Business Take: FCC's Net Neutrality Rules Good for ISPs, Bad for Streaming Content, Consumers

The FCC wants to change how the internet works (at least as far as how some information flows over it) and that might be good for internet service providers but it's not good for everyone.

May 5, 2014 at 5:57AM

The Federal Communications Commission is voting later this month on rules that will have a major impact on Internet service providers like Comcast (NASDAQ:CMCSK), as well as streaming content companies including Netflix (NASDAQ:NFLX)

In the first episode of Business Take, the show that gives you the Foolish perspective on the most important business stories of the week, host Jason Hellmann is joined by Fool contributor Daniel Kline. The two kick off the show with a discussion of the proposed net neutrality laws -- what net neutrality, and how the ruling might affect businesses and consumers. 

Dan opens the episode with a quick primer on net neutrality, explaining that it's the idea that every piece of content gets to travel over the Internet, with the ISPs having to provide equal access. Those rules changed in January, he explains, when the FCC lost a court ruling that makes it legal for ISPs to treat digital traffic differently.

That includes giving the ISPs the ability to charge companies like Netflix to guarantee quality access to the ISP's customers. That policy, which has resulted in paid deals between Netflix and both Comcast and Verizon (NYSE:VZ), is a quasi-law at the moment and the FCC will vote May 15 to make it official.

Hellmann probed Kline on the term "commercially reasonable," which is the cornerstone term of the new rules. Under the proposed rules, the ISP can charge for access deals as long as it offers the same deals to anyone willing to pay. The two discussed how this is a potential boon for Comcast and other ISPs and a drag on the streaming content companies.

At the end of the day, it's the end user -- the ISP and streaming content company provider -- who will most likely pay. Hellmann also asked Kline about the upcoming Neflix price increase and the two discussed how net neutrality rules factor in. 

Watch the video below, then it's your turn to weigh in using the comments box below. Do you agree with the FCC? Do you think the old complete net neutrality concept should be reinstated? Is this news really good for ISPs or is a backlash possible? 

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Daniel Kline has no position in any stocks mentioned. Jason Hellmann has no position in any stocks mentioned. The Motley Fool recommends Netflix. The Motley Fool owns shares of Netflix. Try any of our Foolish newsletter services free for 30 days. We Fools may not all hold the same opinions, but we all believe that considering a diverse range of insights makes us better investors. The Motley Fool has a disclosure policy.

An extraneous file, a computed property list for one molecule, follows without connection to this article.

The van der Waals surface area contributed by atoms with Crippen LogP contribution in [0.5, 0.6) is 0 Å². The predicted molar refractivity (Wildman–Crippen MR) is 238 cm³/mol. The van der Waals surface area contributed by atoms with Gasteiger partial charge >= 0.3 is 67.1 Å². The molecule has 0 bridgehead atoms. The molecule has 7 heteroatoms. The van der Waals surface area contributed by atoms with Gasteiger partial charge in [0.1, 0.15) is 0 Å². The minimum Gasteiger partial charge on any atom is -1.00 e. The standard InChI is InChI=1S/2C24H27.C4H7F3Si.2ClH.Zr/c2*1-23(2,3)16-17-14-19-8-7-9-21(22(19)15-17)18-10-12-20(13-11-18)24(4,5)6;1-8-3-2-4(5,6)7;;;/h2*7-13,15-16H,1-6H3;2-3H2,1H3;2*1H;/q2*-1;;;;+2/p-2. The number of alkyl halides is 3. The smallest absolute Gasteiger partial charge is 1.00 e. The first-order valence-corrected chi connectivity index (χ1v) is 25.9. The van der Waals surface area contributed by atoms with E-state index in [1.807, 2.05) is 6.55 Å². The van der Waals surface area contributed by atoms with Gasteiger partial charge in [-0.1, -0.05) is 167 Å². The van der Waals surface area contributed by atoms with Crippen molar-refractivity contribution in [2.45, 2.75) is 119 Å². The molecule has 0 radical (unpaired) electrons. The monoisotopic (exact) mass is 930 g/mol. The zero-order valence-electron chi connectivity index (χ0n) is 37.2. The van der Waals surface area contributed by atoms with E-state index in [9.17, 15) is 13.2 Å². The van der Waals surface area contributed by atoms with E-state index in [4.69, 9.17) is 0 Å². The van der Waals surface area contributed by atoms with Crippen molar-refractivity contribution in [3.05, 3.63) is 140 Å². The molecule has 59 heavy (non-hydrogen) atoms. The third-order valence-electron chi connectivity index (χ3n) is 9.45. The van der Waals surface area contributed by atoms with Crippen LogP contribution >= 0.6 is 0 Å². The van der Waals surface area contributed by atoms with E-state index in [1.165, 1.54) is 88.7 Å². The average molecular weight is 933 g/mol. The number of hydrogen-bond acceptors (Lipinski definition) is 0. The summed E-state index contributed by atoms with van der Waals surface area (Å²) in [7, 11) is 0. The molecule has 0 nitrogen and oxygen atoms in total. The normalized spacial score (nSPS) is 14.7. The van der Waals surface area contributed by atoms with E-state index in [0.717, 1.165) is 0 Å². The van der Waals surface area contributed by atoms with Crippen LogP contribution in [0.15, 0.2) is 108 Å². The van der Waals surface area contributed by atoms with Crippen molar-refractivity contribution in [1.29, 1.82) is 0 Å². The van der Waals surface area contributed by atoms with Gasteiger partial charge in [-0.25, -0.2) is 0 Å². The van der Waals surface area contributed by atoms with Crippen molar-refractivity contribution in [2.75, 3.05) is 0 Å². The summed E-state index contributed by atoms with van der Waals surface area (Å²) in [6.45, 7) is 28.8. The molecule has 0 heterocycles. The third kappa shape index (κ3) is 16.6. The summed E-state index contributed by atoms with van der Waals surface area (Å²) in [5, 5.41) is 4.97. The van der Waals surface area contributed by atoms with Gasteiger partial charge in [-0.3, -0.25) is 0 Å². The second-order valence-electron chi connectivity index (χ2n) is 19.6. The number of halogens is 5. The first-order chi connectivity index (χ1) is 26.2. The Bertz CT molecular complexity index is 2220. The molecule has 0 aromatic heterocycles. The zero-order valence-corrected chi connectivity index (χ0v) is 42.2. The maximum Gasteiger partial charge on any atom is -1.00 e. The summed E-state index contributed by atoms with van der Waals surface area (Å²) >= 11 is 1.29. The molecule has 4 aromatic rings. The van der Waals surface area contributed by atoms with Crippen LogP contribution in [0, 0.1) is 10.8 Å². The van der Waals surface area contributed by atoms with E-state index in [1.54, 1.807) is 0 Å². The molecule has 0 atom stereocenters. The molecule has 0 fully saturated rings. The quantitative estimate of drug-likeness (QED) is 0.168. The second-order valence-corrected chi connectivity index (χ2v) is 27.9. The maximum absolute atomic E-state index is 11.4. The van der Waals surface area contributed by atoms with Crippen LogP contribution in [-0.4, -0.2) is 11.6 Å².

4 in 5 Americans Are Ignoring Buffett's Warning

Don't be one of them.

Jun 12, 2015 at 5:01PM

Admitting fear is difficult.

So you can imagine how shocked I was to find out Warren Buffett recently told a select number of investors about the cutting-edge technology that's keeping him awake at night.

This past May, The Motley Fool sent 8 of its best stock analysts to Omaha, Nebraska to attend the Berkshire Hathaway annual shareholder meeting. CEO Warren Buffett and Vice Chairman Charlie Munger fielded questions for nearly 6 hours.
The catch was: Attendees weren't allowed to record any of it. No audio. No video. 

Our team of analysts wrote down every single word Buffett and Munger uttered. Over 16,000 words. But only two words stood out to me as I read the detailed transcript of the event: "Real threat."

That's how Buffett responded when asked about this emerging market that is already expected to be worth more than $2 trillion in the U.S. alone. Google has already put some of its best engineers behind the technology powering this trend. 

The amazing thing is, while Buffett may be nervous, the rest of us can invest in this new industry BEFORE the old money realizes what hit them.

KPMG advises we're "on the cusp of revolutionary change" coming much "sooner than you think."

Even one legendary MIT professor had to recant his position that the technology was "beyond the capability of computer science." (He recently confessed to The Wall Street Journal that he's now a believer and amazed "how quickly this technology caught on.")

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David Hanson owns shares of Berkshire Hathaway and American Express. The Motley Fool recommends and owns shares of Berkshire Hathaway, Google, and Coca-Cola.We Fools don't all hold the same opinions, but we all believe that considering a diverse range of insights makes us better investors. The Motley Fool has a disclosure policy.

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